·       Requirements must be known a long time before fighting begins
·       Requirements will be rigid and non-adaptable
·       Long Time between proposal and victory
In the 5GW I am describing the insurgents, like all insurgents, draw strength from their environment. Not unlike the way the Viet Cong hid in the jungle and used the natural landscape of Vietnam as a weapon against American soldiers and marines, the Black Kings used their immense store of local knowledge and ability to blend into the environment of Robert Taylor as their primary defense. So the CHA et al defeated them by launching a 5GW against the environment itself. In their grand strategy to destroy the gangs of Chicago, the government turned construction workers, real estate developers and non-profit organizations into unknowing soldiers in a massive counter insurgency campaign. And when they were finished the insurgents found the environment had been so radically altered that they were unable to reorient themselves and many wound up walking away from insurgency all together.
 If you want more? You want to see how this story ends? Want to find out how the 5GW went down?

You'll have to read the book!

Tuesday, October 13, 2009

Poland Must Take the Lead on Combating Global Warming! And they should ask Pakistan, Iran and North Korea for help on the matter...

This picture depicts global warming and the 3rd Reich, up to no good.

This is an excellent article about why Poland is so afraid of global warming.

Poland should be terrified of global warming.

Global warming considers Poland part of it's sphere of influence.

And, as before, global warming is making a deal with Germans to divide Western and Eastern Europe:

Currently, Russian gas has to be piped through Eastern Europe to reach Western Europe. If Russia shuts off the gas to pressure a neighbor in the east, it is felt in the more powerful, wealthier countries to the west, where it touches off loud protests.

The new Nord Stream pipeline will change that equation. By traveling more than 750 miles underwater, from Vyborg, Russia, to Greifswald, Germany, bypassing the former Soviet and satellite states, it will give Russia a separate supply line to the west.
As a result, many security experts and Eastern European officials say, Russia will be more likely to play pipeline politics with its neighbors.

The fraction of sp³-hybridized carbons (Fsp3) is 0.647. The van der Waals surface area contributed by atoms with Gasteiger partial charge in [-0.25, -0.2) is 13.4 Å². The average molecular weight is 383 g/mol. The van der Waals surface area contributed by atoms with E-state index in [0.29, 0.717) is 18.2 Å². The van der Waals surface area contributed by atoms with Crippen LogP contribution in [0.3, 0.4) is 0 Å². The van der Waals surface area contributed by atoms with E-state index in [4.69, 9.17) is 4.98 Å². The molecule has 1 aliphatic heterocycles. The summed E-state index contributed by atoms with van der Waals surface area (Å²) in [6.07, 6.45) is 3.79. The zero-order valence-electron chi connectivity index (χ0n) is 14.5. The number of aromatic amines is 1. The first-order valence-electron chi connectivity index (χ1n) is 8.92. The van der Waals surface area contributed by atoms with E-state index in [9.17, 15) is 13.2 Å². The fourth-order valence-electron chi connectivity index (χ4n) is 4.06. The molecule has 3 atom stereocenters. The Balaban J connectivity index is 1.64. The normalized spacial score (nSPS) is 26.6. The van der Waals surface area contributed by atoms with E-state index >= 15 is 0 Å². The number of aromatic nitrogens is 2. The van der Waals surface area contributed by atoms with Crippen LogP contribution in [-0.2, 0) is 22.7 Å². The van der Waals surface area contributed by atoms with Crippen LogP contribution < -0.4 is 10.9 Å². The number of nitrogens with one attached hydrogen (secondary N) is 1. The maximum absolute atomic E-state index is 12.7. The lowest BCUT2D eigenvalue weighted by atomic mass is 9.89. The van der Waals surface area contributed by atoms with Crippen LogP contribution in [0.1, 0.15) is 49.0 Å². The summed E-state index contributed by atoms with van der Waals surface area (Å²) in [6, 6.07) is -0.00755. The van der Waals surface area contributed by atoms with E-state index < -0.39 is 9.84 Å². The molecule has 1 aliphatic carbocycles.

“Yesterday tanks, today oil,” said Zbigniew Siemiatkowski, a former head of Poland’s security service.
But fear not! We all know that the antidote to global warming is alternative energy. 

As a matter of fact, global warming has recently agreed that its ok if Iran develops alternative energy, so global warming should not object if Poland, the Baltic states, and other Eastern and Central European countries join together to develop alternative energy as well.

As I've said before, global warming has made its choices. Global warming wants more alternative energy.

Of course, this post makes more sense if you realize that when I say global warming, I mean Russia.

And when I say "alternative energy" I mean a break-out nuclear capacity, similar to what Japan has and Iran and is reaching for. 

Monday, October 12, 2009

Obama: Voted Change, Got More of Same, pt II

There is a heartbreaking story in Monday's Washington Post about a gay sailor who was abused by his shipmates before being drummed out of the Navy for being homosexual.

It appears as though Obama is set to continue Don't Ask, Don't Tell for the time being.

And that's too bad.

America is in the process of building a "Systems Administration force" and we are going to need all talented people we can get - gay or straight.

The young man in the story in the WAPO was trained to train bomb sniffing dogs - a very sys admin skills set which can save lives in Iraq and Afghanistan. He was also making the journey from "green to gold" (moving from being an enlisted man to being an officer). Officers trained in sys admin duties have been in short supply for the last few years, and that fact has cost American lives.

But Obama does not seem interested in rectifying the situation. He does not seem interested in stopping the kind of human rights abuses described in the WAPO story.

He does not seem interested in calling the bluff of outstanding universities like Harvard - which bans military recruiters and ROTC units from its campus - ostensibly because of DADT. Would the cause of building a sys admin force be bolstered by recruiting from Harvard?